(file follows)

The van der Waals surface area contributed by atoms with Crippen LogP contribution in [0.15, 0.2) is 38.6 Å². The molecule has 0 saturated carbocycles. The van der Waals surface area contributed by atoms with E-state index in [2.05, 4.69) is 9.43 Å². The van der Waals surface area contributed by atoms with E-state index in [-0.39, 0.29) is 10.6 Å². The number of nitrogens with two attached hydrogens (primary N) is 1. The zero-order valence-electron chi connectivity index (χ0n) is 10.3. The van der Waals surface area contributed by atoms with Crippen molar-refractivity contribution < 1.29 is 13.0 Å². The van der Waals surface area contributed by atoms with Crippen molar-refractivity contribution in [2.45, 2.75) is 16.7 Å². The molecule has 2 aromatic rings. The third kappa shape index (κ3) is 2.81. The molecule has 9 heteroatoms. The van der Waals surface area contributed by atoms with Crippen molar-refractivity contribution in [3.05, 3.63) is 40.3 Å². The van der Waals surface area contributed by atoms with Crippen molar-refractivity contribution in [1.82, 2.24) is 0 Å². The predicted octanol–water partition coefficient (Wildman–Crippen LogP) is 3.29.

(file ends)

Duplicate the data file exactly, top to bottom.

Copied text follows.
The van der Waals surface area contributed by atoms with Crippen LogP contribution in [0.15, 0.2) is 38.6 Å². The molecule has 0 saturated carbocycles. The van der Waals surface area contributed by atoms with E-state index in [2.05, 4.69) is 9.43 Å². The van der Waals surface area contributed by atoms with E-state index in [-0.39, 0.29) is 10.6 Å². The number of nitrogens with two attached hydrogens (primary N) is 1. The zero-order valence-electron chi connectivity index (χ0n) is 10.3. The van der Waals surface area contributed by atoms with Crippen molar-refractivity contribution < 1.29 is 13.0 Å². The van der Waals surface area contributed by atoms with Crippen molar-refractivity contribution in [2.45, 2.75) is 16.7 Å². The molecule has 2 aromatic rings. The third kappa shape index (κ3) is 2.81. The molecule has 9 heteroatoms. The van der Waals surface area contributed by atoms with Crippen molar-refractivity contribution in [3.05, 3.63) is 40.3 Å². The van der Waals surface area contributed by atoms with Crippen molar-refractivity contribution in [1.82, 2.24) is 0 Å². The predicted octanol–water partition coefficient (Wildman–Crippen LogP) is 3.29.